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Retirement

Does a child have rights to an estate if they mistreated the parent?

  • October 22 2020
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Retirement

Does a child have rights to an estate if they mistreated the parent?

By Cameron Micallef
October 22 2020

A NSW court has ruled whether a child who has mistreated a parent throughout their lives should receive a share in their estate.

Does a child have rights to an estate if they mistreated the parent?

Does a child have rights to an estate if they mistreated the parent?

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  • October 22 2020
  • Share

A NSW court has ruled whether a child who has mistreated a parent throughout their lives should receive a share in their estate.

Does a child have rights to an estate if they mistreated the parent?

Nerez Grant sued her mother’s estate because her mother’s will did not provide “adequate provision for  proper maintenance, education or advancement in life”.

The NSW Supreme Court confirmed that the decision as to whether to make a family provision order in favour of the daughter, Ms Grant, would be a two-stage process – first, you decide if what she has received is adequate, and if not, then, second, you work out what would be.

However, key witnesses said Ms Grant was not a loving child despite telling the court she was, with her brother stating otherwise.

According to Townsends Business & Corporate Lawyers principal Peter Townsend, the NSW Succession Act gives the court the power to determine what is adequate, including the power to refuse to make any order even though the applicant has shown the will to be inadequate. That is particularly so where there is evidence of mistreatment of the deceased by the child applying for more of the estate.

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“The court should accept that the deceased… is entitled to make no provision for a child, particularly in the case of one who treats their parents callously, by withholding, without proper justification, their support and love from them in their declining years. Even more so where that callousness is compounded by hostility,” Mr Townsend said.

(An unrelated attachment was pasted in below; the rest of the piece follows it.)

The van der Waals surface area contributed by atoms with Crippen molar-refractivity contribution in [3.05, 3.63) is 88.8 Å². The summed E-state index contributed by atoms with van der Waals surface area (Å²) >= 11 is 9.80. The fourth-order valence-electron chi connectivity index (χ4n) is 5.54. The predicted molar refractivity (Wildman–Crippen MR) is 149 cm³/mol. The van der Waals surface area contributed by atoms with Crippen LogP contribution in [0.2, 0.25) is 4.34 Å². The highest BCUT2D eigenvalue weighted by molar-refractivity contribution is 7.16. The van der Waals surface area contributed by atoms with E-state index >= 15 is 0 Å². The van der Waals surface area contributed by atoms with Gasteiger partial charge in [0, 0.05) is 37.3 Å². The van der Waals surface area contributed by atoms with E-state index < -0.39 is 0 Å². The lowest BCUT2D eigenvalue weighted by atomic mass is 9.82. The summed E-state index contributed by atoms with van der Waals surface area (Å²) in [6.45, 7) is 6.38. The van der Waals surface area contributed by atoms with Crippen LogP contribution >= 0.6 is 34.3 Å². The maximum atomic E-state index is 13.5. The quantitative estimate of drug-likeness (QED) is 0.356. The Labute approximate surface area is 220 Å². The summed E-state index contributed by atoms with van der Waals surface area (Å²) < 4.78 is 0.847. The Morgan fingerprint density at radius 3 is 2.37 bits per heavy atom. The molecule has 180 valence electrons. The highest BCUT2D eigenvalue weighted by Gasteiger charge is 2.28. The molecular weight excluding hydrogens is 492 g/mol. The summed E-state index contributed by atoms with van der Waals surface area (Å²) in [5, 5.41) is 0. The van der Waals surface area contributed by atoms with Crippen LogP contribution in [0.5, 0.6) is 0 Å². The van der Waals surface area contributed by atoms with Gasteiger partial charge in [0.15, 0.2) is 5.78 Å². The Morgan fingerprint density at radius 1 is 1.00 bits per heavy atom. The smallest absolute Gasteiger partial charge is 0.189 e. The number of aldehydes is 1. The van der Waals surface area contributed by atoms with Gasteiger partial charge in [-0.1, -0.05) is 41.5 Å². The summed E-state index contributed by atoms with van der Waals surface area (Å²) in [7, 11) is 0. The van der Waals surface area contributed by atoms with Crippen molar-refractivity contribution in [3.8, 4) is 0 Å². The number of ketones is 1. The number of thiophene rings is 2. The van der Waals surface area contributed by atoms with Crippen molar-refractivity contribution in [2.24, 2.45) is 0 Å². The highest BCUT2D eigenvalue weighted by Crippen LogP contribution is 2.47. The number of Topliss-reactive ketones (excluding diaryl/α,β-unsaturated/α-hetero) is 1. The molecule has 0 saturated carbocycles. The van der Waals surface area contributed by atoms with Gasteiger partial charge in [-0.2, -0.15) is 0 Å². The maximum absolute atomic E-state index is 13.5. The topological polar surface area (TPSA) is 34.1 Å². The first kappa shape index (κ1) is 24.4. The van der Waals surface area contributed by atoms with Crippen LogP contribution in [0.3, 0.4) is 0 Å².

Ms Grant failed in her claim for provision out of her mother’s estate. The court held that her ill treatment of her parents, particularly her mother, over a long period disentitled her to any further relief by way of family provision.

“Mrs Grant was afraid of her daughter Nerez Grant with good reason. Nerez behaved with callous brutality towards both of her parents over decades… Nerez treated her mother as a creature to be frightened and then coerced into doing what she wanted. Any vestiges of mother-daughter affection had long disappeared between Nerez and Mrs Grant. 

“Stung by the constant pain of Nerez’s drug taking, thefts, aggression, unpredictability and the shame she brought upon the family, Mrs Grant’s decision to keep her daughter at arm’s length was entirely understandable,” Mr Townsend concluded. 

Does a child have rights to an estate if they mistreated the parent?
Does a child have rights to an estate if they mistreated the parent?
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About the author

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Cameron is a journalist for Momentum Media's nestegg and Smart Property Investment. He enjoys giving Aussies practical financial tips and tricks to help grow their wealth and achieve financial independence. As a self-confessed finance nerd, Cameron enjoys chatting with industry experts and commentators to leverage their insights to grow your portfolio.

About the author

Cameron is a journalist for Momentum Media's nestegg and Smart Property Investment. He enjoys giving Aussies practical financial tips and tricks to help grow their wealth and achieve financial independence. As a self-confessed finance nerd, Cameron enjoys chatting with industry experts and commentators to leverage their insights to grow your portfolio.

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